Press release: Doctor Who fanatic launches mission to bring the Time Lord’s adventures to blind people
23rd June 2021
Louis is aiming to raise £15,000
Louis, from Bradford, has been blind since he was 18 months old. Now aged 19, and about to finish his first year at University, Louis has teamed up with Berkshire based national charity Living Paintings to bring the iconic imagery of Doctor Who to life for people living with sight loss. “I’m a big fan of the show Doctor Who, but I have yet to really meet the weird and wonderful characters, aliens, monsters and devices from the show because I can’t see them. I asked Living Paintings to help and they said ‘yes’. Together we aim to produce a series of tactile and audio books that will let me see in my own way, images of the different Doctors, Daleks, the Tardis and so much more”.
Times are tough and the charity, which offers a free postal library of Touch to See books currently benefiting 2,000 blind children across the UK, don’t have the funds to implement this project, so inspirational Louis today launches a fundraising campaign to make his dream a reality.
Liz Davies, Publishing Manager at Living Paintings said of the project:
“To have the possibility of creating the world’s only tactile and audio book series about Doctor Who for blind people is incredibly exciting and so we are delighted that the people at Doctor Who have given us permission to create 3 Touch to See books. The universe of Doctor Who is an immensely visual extravaganza that we will capture and share with blind people. Through evocative tactile pictures coupled with atmospheric and descriptive audio guides, plus music and sound effects – we’ll bring the spectacle of Doctor Who to life, hopefully with a little help from some of the Doctors, their companions and adversaries too!”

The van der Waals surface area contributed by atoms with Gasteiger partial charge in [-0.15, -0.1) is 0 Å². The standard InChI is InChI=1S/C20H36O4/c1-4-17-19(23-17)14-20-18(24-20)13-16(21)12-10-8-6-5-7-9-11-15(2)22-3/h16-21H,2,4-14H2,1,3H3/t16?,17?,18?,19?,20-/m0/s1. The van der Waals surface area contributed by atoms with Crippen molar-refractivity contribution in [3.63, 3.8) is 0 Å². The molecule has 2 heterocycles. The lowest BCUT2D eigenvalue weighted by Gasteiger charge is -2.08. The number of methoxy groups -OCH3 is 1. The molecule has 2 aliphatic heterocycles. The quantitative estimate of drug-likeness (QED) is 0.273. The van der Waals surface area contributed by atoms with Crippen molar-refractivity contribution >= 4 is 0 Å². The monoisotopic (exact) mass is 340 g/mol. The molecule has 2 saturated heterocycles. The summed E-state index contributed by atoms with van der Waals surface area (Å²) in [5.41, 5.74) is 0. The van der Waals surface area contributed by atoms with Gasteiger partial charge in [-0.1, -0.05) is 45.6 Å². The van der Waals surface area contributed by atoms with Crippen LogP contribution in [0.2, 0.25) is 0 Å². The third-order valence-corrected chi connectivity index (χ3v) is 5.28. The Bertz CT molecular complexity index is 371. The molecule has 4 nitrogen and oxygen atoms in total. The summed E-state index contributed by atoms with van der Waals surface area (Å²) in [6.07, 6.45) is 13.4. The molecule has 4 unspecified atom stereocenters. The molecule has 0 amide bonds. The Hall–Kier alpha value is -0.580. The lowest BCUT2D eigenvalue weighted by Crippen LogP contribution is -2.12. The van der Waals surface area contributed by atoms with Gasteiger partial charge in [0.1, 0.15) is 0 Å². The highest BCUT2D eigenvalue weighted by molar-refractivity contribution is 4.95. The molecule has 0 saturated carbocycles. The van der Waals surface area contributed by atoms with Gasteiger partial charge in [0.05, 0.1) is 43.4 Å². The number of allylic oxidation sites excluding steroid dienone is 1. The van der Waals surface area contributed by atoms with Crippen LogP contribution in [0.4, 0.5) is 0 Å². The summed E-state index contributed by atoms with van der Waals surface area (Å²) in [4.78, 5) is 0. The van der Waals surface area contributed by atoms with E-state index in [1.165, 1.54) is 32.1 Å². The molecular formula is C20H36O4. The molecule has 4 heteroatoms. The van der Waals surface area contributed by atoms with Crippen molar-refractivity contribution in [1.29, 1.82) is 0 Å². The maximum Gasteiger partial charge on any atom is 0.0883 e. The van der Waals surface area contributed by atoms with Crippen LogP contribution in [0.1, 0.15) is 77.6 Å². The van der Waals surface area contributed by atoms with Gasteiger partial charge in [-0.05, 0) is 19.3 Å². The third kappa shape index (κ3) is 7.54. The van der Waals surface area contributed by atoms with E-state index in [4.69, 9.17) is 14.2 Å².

Sir Derek Jacobi is supporting Louis
Louis’ efforts are supported by previous Doctor Who Master, Sir Derek Jacobi:
“Louis’ idea is excellent! Having portrayed The Master, in the wonderful TV series Doctor Who, I love the idea of blind and partially sighted children and young people being able to enjoy the visual spectacle of the show just as sighted people do.”
Living Paintings’ Chief Executive, Camilla Oldland says:
“I’ve had the honour of watching Louis grow up with our special Touch to See books and it touches my heart to know what a difference our work has made in helping him to become the inspirational young man he is today.
This will be the most amazing project but what is so special about it is that Louis has taken on this incredible challenge to raise the money to make it possible. Even more incredible is that this isn’t just for him – he wants other blind people to benefit too and we can make that happen through our free postal library. We are proud to have Louis as our friend and here’s to him raising the money we need.”
Close your eyes and now imagine you can’t open them again – this is how it is
Louis on his love of Doctor Who and his visual impairment:
“If I could sum up what I think is the most important thing about my campaign I would ask a sighted person to just imagine – close your eyes and now imagine you can’t open them again. This is how it is and now you want to read a book or watch Doctor Who. How are you going to do that? How important is reading a book to you? As a sighted person how would you feel if that was taken away from you and you couldn’t read anymore?
Then you discover Living Paintings and the books are full of characters you’ve heard about and imagined all the time, they’ve been on TV, you’ve listened to the audio books, you may have had the books read to you and you never quite understood what they looked like and now, because of Living Paintings you do.”
On hearing Louis’ wonderful idea, Living Painting sprung in to action, gaining appropriate permission form the BBC to proceed with the project, planning for not one book but three; each featuring tactile images of The Doctor in various incarnations along with many other characters (like the Daleks) from the cult TV show. The books will be accompanied by an audio soundtrack for which they hope to enlist the help of one or more of the fabulous actors to take on the iconic role since the programme first launched in 1963.
Louis goes on to say:
“Doctor Who has such a long history of being a family show and Living Paintings is all about family which is why I thought the two would go well together.